Consider that almost as many Americans have died of Covid-19 already – some 1.1 million – as have died in every war since the American Revolution. If that isn’t a significant national security problem, I’m not sure what is.
And yet the United States hasn’t had any systematic examination by the government of how this happened. A good deal of that is likely because the whole issue of the pandemic is so politicized – but so too were the debates about whether the George W. Bush administration might have done a better job thwarting the 9/11 attacks.
The Bush administration initially blocked a commission to investigate 9/11. Following intense public pressure, the administration finally agreed to allow a commission to be formed more than a year after the attacks.
The 9/11 commission not only told the whole backstory of the attacks, but it also proposed lasting reforms that made Americans safer when they were implemented, such as the creation of a National Counterterrorism Center that coordinates all counterterrorism intelligence across the US government and the creation of a new Office of the Director of National Intelligence which coordinates the work of all of the US intelligence agencies.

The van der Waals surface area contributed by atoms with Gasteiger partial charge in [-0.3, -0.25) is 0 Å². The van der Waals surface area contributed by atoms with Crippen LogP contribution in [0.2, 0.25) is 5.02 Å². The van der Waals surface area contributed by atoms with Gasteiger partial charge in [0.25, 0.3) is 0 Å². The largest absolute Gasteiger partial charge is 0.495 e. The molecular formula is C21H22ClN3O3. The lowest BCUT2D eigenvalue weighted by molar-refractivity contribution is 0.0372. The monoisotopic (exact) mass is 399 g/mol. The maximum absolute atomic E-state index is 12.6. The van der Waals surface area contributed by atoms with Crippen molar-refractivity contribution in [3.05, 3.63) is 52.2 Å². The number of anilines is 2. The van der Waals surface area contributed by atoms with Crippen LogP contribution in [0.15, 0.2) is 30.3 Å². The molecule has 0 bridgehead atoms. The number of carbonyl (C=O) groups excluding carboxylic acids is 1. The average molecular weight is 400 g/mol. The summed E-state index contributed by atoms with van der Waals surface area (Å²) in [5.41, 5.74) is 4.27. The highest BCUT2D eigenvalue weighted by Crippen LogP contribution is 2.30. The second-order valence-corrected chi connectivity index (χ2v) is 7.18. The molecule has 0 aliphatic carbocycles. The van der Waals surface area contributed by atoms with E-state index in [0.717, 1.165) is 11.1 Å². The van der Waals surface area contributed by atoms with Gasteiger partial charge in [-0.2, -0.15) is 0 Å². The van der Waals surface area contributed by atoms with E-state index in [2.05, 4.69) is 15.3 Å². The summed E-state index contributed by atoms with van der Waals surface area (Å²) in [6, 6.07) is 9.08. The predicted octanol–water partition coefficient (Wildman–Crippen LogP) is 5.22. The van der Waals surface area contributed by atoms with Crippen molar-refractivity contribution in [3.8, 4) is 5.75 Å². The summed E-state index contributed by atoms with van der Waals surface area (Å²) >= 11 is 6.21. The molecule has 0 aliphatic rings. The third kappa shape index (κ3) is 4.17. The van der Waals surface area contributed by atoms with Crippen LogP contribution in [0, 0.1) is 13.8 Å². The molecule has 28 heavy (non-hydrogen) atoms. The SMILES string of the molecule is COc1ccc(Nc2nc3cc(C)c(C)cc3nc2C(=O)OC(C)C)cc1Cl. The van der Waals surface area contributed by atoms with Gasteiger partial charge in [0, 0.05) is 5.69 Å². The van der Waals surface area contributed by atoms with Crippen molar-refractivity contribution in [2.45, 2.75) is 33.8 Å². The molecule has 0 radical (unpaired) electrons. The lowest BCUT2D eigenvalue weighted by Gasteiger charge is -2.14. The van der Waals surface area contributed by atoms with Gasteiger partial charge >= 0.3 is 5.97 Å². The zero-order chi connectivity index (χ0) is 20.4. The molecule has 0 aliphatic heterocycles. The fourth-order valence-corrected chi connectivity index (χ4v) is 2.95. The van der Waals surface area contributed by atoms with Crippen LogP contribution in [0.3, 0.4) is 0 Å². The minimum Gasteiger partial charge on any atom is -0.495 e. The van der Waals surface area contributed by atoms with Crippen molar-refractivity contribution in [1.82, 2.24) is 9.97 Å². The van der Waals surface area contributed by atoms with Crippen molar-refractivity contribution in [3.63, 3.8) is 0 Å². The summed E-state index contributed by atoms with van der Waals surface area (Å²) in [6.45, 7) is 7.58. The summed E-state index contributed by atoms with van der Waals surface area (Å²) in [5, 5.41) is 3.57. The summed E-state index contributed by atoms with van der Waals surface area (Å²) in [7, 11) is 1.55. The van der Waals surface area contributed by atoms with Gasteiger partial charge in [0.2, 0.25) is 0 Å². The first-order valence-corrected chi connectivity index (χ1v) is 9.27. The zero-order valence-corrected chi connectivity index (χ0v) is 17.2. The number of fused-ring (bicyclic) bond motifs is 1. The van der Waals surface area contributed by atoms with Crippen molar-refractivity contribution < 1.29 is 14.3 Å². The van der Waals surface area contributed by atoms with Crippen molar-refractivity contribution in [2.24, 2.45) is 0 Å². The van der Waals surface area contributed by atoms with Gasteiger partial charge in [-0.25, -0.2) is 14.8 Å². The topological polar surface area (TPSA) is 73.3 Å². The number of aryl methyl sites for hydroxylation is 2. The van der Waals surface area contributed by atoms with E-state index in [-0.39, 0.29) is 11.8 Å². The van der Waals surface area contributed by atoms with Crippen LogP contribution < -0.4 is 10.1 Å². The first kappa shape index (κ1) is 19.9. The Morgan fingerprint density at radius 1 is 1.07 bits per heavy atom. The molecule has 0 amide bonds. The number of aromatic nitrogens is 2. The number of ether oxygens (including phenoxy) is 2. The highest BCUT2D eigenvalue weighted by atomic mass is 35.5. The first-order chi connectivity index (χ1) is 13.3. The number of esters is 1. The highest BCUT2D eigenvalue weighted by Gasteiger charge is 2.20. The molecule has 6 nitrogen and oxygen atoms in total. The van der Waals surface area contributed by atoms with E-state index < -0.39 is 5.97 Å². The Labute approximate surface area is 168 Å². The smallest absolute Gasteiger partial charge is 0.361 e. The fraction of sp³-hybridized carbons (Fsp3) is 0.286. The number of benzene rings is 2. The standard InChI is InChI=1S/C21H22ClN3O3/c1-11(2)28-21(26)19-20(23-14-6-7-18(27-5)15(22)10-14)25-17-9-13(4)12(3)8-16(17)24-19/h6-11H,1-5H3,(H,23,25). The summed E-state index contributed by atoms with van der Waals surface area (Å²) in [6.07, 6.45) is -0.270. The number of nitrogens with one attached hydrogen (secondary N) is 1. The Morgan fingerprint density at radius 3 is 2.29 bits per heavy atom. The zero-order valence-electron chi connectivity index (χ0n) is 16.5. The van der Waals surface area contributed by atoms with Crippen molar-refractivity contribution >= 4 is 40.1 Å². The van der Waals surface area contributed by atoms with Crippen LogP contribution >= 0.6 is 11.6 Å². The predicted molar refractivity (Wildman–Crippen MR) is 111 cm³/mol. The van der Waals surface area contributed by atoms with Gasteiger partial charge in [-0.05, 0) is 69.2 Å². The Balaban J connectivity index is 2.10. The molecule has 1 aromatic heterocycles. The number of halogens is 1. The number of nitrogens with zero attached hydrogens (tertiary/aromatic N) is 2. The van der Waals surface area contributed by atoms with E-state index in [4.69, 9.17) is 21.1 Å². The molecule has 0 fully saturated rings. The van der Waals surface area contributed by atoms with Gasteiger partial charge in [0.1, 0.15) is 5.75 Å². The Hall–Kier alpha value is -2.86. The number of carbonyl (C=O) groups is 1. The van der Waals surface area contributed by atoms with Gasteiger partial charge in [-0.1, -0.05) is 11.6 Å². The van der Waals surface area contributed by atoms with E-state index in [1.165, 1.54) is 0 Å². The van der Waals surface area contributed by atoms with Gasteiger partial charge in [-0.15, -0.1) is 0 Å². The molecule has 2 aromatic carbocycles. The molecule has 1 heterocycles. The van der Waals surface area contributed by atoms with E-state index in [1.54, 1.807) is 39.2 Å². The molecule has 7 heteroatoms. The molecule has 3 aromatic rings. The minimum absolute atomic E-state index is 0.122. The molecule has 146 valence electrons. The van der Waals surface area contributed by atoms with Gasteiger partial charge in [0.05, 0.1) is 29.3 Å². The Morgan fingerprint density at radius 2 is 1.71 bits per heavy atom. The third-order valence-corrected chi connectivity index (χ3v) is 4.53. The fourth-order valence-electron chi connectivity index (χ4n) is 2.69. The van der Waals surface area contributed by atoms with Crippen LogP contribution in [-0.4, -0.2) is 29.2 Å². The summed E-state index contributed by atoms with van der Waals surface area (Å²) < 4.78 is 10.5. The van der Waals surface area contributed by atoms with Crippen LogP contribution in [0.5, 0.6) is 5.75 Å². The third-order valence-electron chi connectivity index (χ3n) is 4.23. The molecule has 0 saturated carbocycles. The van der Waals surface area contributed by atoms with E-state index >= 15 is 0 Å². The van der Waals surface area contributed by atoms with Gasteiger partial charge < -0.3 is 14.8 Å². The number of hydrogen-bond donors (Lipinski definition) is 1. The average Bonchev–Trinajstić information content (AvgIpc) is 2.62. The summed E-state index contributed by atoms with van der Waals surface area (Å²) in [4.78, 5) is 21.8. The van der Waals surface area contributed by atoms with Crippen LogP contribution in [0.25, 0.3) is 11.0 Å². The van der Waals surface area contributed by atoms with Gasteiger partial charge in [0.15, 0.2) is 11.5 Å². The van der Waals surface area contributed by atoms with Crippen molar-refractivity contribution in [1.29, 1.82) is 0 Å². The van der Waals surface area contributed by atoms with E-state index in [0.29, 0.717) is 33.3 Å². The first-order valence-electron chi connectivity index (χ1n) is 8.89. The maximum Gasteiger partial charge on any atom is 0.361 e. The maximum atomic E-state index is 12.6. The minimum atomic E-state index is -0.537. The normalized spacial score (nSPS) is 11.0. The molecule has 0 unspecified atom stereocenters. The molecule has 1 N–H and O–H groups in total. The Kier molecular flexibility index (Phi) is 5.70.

A similar Covid-19 commission must be formed to investigate how the virus emerged, which responses to the virus worked or didn’t work as it spread across the United States and the lessons learned for how best to prepare for the next pandemic.
Each party should appoint subject matter experts on pandemics, epidemiology and emergency response to take part in this Covid-19 commission. It should have sufficient staff and money and subpoena power to investigate questions such as, “How did we get here?” And, “What can be done to mitigate the next pandemic?”
Of course, some questions may never be completely settled, like the lab leak theory vs. the natural transmission theory.
Still, there are pressing questions that the Covid-19 commission should address so that we are better prepared for the next pandemic, which will inevitably eventually happen.
Here are eleven questions that a Covid-19 commission could try and answer:
- Where did the coronavirus originate from?